The parent companies of the two airlines, AMR Corp. and US Airways Group Inc., formally became American Airlines Group Inc., with common shares traded on Nasdaq under the symbol AAL. The new airline will be based in Fort Worth.
Doug Parker, the former chief executive of US Airways, takes over as executive of the new American Airlines, with American's chief executive, Thomas Horton, becoming chairman of the board. The merger means that nearly 70% of the nation's domestic air traffic is carried by four airlines — American, United, Delta and Southwest.
And the stock market seems to approve.
On the first day that stock was offered for the new airline, shares opened at $23.95 and surged 65 cents, or 2.7%, to $24.60.
It is expected to take as long as two years before the employees and planes for the two carriers operate as one under a permit from the Federal Aviation Administration. At Los Angeles International Airport, US Airways is expected to eventually move from Terminal 1 to Terminal 4, where American operates, airline officials said.
For now, the two airlines will operate separate websites and reservation systems. By early January, passengers will be able to earn and redeem miles when traveling on either carrier, as well as reciprocal American Admirals Club and US Airways Club benefits.
Together, the two airlines are expected to offer nearly 6,700 daily flights to more than 330 destinations with about 950 planes and employ more than 100,000 workers.
The merger has the support of most major labor groups, including the Assn. of Professional Flight Attendants, which represents 16,000 attendants at American Airlines and faced an uncertain future after AMR Corp. filed for bankruptcy in 2011.
"Christmas has come early for the APFA," union President Laura Glading said. "It's been a long, tough slog, but today our hard work has paid off."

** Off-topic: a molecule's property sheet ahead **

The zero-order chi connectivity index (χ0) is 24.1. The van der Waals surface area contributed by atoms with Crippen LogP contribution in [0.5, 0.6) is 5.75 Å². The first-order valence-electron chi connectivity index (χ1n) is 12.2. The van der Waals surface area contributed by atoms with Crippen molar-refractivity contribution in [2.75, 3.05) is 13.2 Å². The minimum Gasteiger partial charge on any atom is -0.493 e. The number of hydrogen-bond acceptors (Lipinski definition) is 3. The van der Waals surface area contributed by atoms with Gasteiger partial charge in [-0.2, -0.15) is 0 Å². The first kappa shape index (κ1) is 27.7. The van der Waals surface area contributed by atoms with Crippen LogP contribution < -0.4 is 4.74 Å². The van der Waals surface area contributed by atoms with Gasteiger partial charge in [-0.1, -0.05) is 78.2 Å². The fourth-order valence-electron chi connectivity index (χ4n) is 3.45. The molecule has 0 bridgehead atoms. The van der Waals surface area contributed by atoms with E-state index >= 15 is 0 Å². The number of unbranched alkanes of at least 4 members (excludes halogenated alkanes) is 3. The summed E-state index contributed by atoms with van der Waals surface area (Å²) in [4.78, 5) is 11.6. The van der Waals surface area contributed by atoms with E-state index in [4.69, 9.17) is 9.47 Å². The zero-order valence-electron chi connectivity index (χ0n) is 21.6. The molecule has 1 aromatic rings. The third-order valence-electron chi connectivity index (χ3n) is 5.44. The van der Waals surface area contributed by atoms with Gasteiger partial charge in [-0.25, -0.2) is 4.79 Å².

But US Airways workers represented by the International Assn. of Machinists and Aerospace Workers have been without a contract for more than two years and had threatened to oppose the merger until a contract is negotiated.
When the merger was announced 11 months ago, the value of the two carriers combined was estimated at $11 billion, based on their stock prices at the time. But according to the equity distribution plan announced last week, the value has soared to nearly $18 billion.
Analysts say the merger should put the new airline in a better position to compete with rivals such as Delta Air Lines and United Airlines, both of which grew through mergers of their own in the last five years.
"Prospects are excellent that newly minted American Airlines Group under now former US Airway's management will generate convincing, sustainable improvement in revenue and profits," Vicki Bryan, senior bond analyst at Gimme Credit, an independent research service on corporate bonds, said in a report Monday.
The biggest challenge facing the two airlines may be combining the reservation and frequent flier loyalty programs, industry experts say. About a year ago, computer problems grounded flights across the country as United Airlines merged its reservation system with that of Continental Airlines.
"I hope this will go more smoothly than some of the other mergers have gone," said Robert Mittelstaedt, dean emeritus of the W. P. Carey School of Business at Arizona State University.